Three months after the shooting, we had to move to Washington, D.C. for my husband’s job. We didn’t know it when we signed the lease on our beautiful 1800s house on a historic street in a historic town that the war had never ended in this part of America.
Every week, without exception, we could hear gunshots from our back porch, violence playing out across the railroad tracks a few blocks away. Sirens were commonplace. I shrunk into myself. I became anxiety itself. I miscarried again and again. I rarely left home. When I did, I obsessively checked the locks on my car doors because I was so terrified of being hijacked like the woman in the bank drive-through in Denver. I skirted strangers on the streets, was startled into a panic when panhandlers would knock on our car doors at stop-lights.
Meanwhile, I was under the impression that my friends back in Denver who’d also witnessed the shooting were fine and well-adjusted. I felt guilty for how I carried my fear with me. I felt ashamed of not being able to regulate as quickly as they seemed to. I felt angry at my body, my mind, and my limited capacity for believing the best about others as I once had. I had gone through life completely unafraid before and now, the sound of a car door shutting unexpectedly could send a rush of adrenaline through my body, filling me with enough cortisol to flee or fight something that didn’t exist.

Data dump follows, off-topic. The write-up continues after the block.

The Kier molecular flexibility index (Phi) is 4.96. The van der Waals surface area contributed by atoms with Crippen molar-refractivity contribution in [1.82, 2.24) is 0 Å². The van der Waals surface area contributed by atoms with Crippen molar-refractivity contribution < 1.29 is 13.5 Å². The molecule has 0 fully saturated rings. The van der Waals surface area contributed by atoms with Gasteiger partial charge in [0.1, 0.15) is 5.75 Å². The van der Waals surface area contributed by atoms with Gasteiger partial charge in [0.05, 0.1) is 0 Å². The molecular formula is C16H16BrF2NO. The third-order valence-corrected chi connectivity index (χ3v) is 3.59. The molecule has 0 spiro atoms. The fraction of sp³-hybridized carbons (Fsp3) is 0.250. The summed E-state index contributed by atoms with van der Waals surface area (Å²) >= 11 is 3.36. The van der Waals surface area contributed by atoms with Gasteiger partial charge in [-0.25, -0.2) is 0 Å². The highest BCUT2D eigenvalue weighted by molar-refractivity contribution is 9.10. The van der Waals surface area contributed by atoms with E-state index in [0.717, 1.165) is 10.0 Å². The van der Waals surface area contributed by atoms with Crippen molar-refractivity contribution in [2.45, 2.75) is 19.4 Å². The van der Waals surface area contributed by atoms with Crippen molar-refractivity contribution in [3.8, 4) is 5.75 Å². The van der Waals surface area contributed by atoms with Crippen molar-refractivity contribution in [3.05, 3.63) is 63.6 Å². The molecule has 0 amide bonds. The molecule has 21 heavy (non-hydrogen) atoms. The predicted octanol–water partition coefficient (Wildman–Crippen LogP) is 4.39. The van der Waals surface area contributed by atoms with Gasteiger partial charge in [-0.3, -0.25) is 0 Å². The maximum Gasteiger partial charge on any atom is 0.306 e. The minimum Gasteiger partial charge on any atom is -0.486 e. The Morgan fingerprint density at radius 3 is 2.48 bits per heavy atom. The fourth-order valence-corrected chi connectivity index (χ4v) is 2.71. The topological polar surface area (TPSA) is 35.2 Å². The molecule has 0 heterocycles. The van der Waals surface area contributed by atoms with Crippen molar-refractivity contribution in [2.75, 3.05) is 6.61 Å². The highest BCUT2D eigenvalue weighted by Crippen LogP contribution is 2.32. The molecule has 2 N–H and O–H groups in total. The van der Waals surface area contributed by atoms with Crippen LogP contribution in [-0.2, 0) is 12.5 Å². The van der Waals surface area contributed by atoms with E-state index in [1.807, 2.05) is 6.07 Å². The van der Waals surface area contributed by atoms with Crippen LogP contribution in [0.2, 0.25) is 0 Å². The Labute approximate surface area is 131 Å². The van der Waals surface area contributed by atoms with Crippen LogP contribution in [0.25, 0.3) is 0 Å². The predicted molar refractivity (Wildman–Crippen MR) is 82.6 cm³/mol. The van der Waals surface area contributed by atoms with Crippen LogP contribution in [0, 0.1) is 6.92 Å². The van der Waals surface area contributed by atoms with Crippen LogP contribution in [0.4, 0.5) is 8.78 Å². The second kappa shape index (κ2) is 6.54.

Our bodies aren’t meant to feel those surges of cortisol on a regular basis. They were made to feel it to escape real threats like lions and tigers, but not the car door across the street or the fireworks on the Fourth of July or the gunshot on a movie or the sound a ceramic plate makes when it slips from your hands and falls to the floor. My body would involuntarily go into fight or flight or freeze multiple times a day, rendering it incapable of doing what a body is meant to do during the day. Mainly to just live.
I replayed the shooting in vivid detail again and again every single day. Its images would rise, unbidden every time there was a loud noise, every time there was a siren, every time I came to a stop in my car in a populated place.
There is a West Wing episode where Josh, the Deputy Chief of Staff, is reckoning with having been shot and the aftereffects of it on his mind. It’s a Christmas episode, so there are carolers and jazz ensembles and a pack of bagpipers circulating in the lobby of the White House all week, something different every day. And Josh is losing his mind during it. He can’t think straight. He loses his train of thought. He feels a buzzing inside of him, pulsing constantly, he can’t do his work, he cuts his hand badly and won’t say why, he yells at everyone around him, and his job is at risk.
During the episode (which is one of my favorites), he sees a therapist specially trained for working with those who have the symptoms of Post-Traumatic Stress Disorder, and the therapist helps him to really understand why these loud noises in the lobby are so triggering for him.
Afterwards he has a conversation with Leo, the Chief of Staff, who says,
“How’d it go?”
“He thinks I may have an eating disorder, and, uh, fear of rectangles. That’s not weird is it?” Josh replies.
“Josh.” Leo won’t break eye-contact.
Then there’s this ten second pause where they just stare at each other.
And then Josh says,“I didn’t cut my hand on a glass. I broke a window in my apartment.”